Insights Gathered During the Blizzard of 2016

Editor’s note: During Code Blue emergencies, some Catholic Charities programs provide additional support for those in need. This requires our staff members to remain on-site for days helping our clients and each other. Beth Awalt, one of the staff members at Baltimore City’s Code Blue shelter, Catholic Charities’ Weinberg Housing and Resource Center, shared the following reflection on her experiences during the blizzard of January 2016.

I wasn’t really sure what to expect when I got the message that Caitlin Balicki, WHRC’s Project SERVE member, and I would be on the team sleeping at Weinberg all weekend. I packed most of the necessities: air mattress, pillow, soup, snacks, books to read (like there was any time for that!) and layers of clothing, and brought all the stuff to my office for what I thought would be the first of 3-4 days at the shelter.

Here are three lessons I learned that blizzard weekend.

First, Catholic Charities staff members are extremely dedicated. WHRC has over 70 staff members, but many have families, other jobs, pets, etc. that they needed to care for during the storm. The amount of staff who stayed over Friday night (and therefore the rest of the weekend) was incredible. We had a full team! At some points, we had to encourage the staff to sleep, so some shifts were lighter than others, but we made it work.

Staff members from outside WHRC, like Amy Collier who brought groceries for us on Monday, Christian Noll, Mary Anne O’Donnell, Mary Ann McCluskey and Bill McCarthy, among many others, were so supportive as well. The staff from ODB brought us extra food over the weekend, and even folks from Baltimore City brought Monday’s meals in a Humvee! We couldn’t have done it without them!

The greatest dedication I saw, though, was when three of our staff members walked to WHRC (past Mt. Vernon) from West Baltimore in the snow! I estimate this to be about 2-3 miles, maybe more. Michael walked through the night Friday night to arrive on time. Dwayne took a red-eye walk Sunday night to relieve us on Monday morning and Ricky also started out super early Monday. They all showed the greatest dedication. I encourage you to thank another Catholic Charities staff member for their dedication.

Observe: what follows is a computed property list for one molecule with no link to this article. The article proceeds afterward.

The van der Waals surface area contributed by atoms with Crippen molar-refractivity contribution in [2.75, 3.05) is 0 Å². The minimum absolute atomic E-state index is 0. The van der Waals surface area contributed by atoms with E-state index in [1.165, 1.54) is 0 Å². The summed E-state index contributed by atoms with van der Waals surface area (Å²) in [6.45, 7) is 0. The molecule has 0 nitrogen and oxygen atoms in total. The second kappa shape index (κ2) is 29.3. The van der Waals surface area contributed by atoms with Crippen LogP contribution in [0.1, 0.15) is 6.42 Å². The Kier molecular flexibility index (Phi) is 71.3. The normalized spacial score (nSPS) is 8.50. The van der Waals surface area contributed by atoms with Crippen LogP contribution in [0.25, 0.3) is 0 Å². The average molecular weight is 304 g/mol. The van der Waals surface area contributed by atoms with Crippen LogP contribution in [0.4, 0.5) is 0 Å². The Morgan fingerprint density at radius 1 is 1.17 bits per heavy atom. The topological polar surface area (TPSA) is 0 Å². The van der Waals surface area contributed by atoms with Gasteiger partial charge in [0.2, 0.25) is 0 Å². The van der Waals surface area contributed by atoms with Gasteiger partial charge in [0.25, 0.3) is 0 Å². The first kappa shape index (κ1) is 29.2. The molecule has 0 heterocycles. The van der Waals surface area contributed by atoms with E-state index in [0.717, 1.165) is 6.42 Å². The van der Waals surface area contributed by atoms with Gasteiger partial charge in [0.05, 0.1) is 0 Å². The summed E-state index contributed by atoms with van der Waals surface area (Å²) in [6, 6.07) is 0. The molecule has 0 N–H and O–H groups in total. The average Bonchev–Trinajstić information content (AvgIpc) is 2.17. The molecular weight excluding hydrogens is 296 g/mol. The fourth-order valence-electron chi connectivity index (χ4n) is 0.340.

Second, it’s important to rotate your position to truly learn. Caitlin and I spent almost 15 hours that weekend working in the women’s dorm. To explain: Usually, we have the 275 residents exit the dorms (2nd and 3rd floors) by 6:45 a.m., and they do not return back upstairs until 4:00 p.m. Since we take in an extra 60 people during the winter, during the blizzard, those folks stayed downstairs all weekend, and our regular residents got to relax upstairs in the dorms.

Our time working in the women’s dorm was beautiful, though. The women were so sweet; even those who struggle with various substance abuse or mental health issues were so respectful. It really gave us a good learning experience, too, of how to operate WHRC and the daily struggles our residents and front-line staff face. I encourage you to schedule a time to shadow or trade with another colleague – to live a day in their shoes.

Third, Catholic Charities clients really are willing to lend a hand. I saw some miraculous moments that weekend. ALL of the Christopher Place (CP) men came downstairs to serve lunch at Our Daily Bread. That program was hopping! Caitlin and I went over to check if they needed help, but the CP guys had it under control. Meals at WHRC were covered, too. The Volunteer Resident Monitors (VRMs) made PB&J sandwiches with us, in case we needed snacks, and the VRMs served alongside the staff for breakfast and dinner each day. I also saw a myriad of residents and guests shoveling – many of them shoveling our sidewalks, staff cars and parking lots! Good exercise and fresh air, I suppose, but still something I was grateful for.

I also saw many moments of residents helping each other. One female resident comforted another when she was caught with food under her mattress (against the rules). Another male resident helped a man in a wheelchair stand up and cross the street in the snow so he could eat lunch at Our Daily Bread. When a female resident fainted in front of us, another woman told us that this resident’s boyfriend was in the men’s dorm and would probably have some more information about her medical history. I encourage you to make a new friend with a client, and thank them for the support they provide to us, every day.